The recession hit Evan Connon hard, but out of it, he found himself, and he found love, writes Lucinda O'Sullivan
AS WE attend church this Christmas, we will probably gaze up at the wonderful stained glass windows but, whilst admiring their beauty, we tend not to think about the artists who created them down through the generations.
In fact, we have a rich history of stained glass artists in Ireland, from Harry Clarke, whom many will know from his glorious windows in Bewley's Cafe, to Evie Hone, whose most important work is probably the East Window for the chapel at Eton College, but, of course, there are fine examples around Ireland, including at Cathal Brugha Barracks.
Almost two years ago, I wrote about Evan Connon, a stained glass artist, whose talent came down from his grandfather who had worked for Harry Clarke. As a child, Evan was never without a pencil in his hand. When he was 15, his father took him to the studios of Earley & Co, one of the most prestigious ecclesiastical decorators in Ireland and the UK. So began the long traditional apprenticeship.
However, just like every other business, the recession affected the stained glass profession and when I met Evan he was finding things very difficult. Since then, though, some wonderful things have happened, including meeting his partner, Anne O'Sullivan, and having a little girl, Evie.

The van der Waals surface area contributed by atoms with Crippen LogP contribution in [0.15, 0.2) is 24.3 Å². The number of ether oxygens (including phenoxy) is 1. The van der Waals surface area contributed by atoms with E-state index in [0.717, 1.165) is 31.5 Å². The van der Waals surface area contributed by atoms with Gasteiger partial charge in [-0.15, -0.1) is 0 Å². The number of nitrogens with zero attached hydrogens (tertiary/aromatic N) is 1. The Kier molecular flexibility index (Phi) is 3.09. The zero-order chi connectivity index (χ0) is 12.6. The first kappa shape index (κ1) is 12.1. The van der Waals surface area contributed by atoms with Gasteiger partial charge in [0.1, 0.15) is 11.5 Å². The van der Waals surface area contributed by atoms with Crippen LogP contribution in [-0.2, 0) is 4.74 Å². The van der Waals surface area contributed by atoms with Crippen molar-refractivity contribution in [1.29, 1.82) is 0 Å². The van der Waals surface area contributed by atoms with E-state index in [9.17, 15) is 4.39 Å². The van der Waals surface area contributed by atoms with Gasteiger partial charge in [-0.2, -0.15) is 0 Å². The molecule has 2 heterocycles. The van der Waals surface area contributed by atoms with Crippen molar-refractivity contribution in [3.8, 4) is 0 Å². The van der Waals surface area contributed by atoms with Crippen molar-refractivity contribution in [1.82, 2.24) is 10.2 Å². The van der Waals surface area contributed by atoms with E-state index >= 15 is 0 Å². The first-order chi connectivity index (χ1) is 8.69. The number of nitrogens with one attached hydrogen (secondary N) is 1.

"At that point in 2010, when we spoke, I had no money, the company was going down. I had the Revenue on my back and it was kind of a bad place where I was," says Evan.
On a happier note, Evan and Anne, who is from Dunshaughlin in Co Meath, had met in March 2010 in the Oarsman Pub in Ringsend. "I was avoiding the rugby – my sister and my brother in law were watching it on TV – and I said, 'to hell with this, I'm going over for a drink until it is over'. I was sitting there, minding my own business and I got 'accosted' by His Lordship," the statuesque Anne says with a laugh.
"I thought, this dude has rocked up to me, and I remember I wanted to go to the bathroom, and I turned around to him and said, 'what height do you think I am'? He said, 'I think you're nearly 6ft.' So, I thought, that's all right then, I'll stand up!"
"I'm only 5ft 4," says Evan. "We hit it off. I knew she was a very tall lady, but I found Anne very comforting. When Connon Studios was in serious trouble, she was great to come back to. She would say 'it will get better'. She had a great motto: 'the more muck you throw, it will eventually stick'.
"I'd spoken to my brother-in-law, the film director John Moore, who is currently directing the fifth Die Hard movie – A Good Day to Die Hard – and he advised me to start using the internet. He said 'it's going to take a lot of work making yourself known – use the internet and ring architects'. I didn't have the price of the diesel for the van, but I had the internet at home! I rang around architects for two years but none of them had any work. I realised then it was either let the business go bang, or fight on. I just turned then, something in the back of my head said, I did this hardship for eight years when training, it was hard then, and I can take two years of this. Eventually I got a call from St Kevin's Church in Harrington Street and we got the contract to do the altar windows and I was away," Evan says.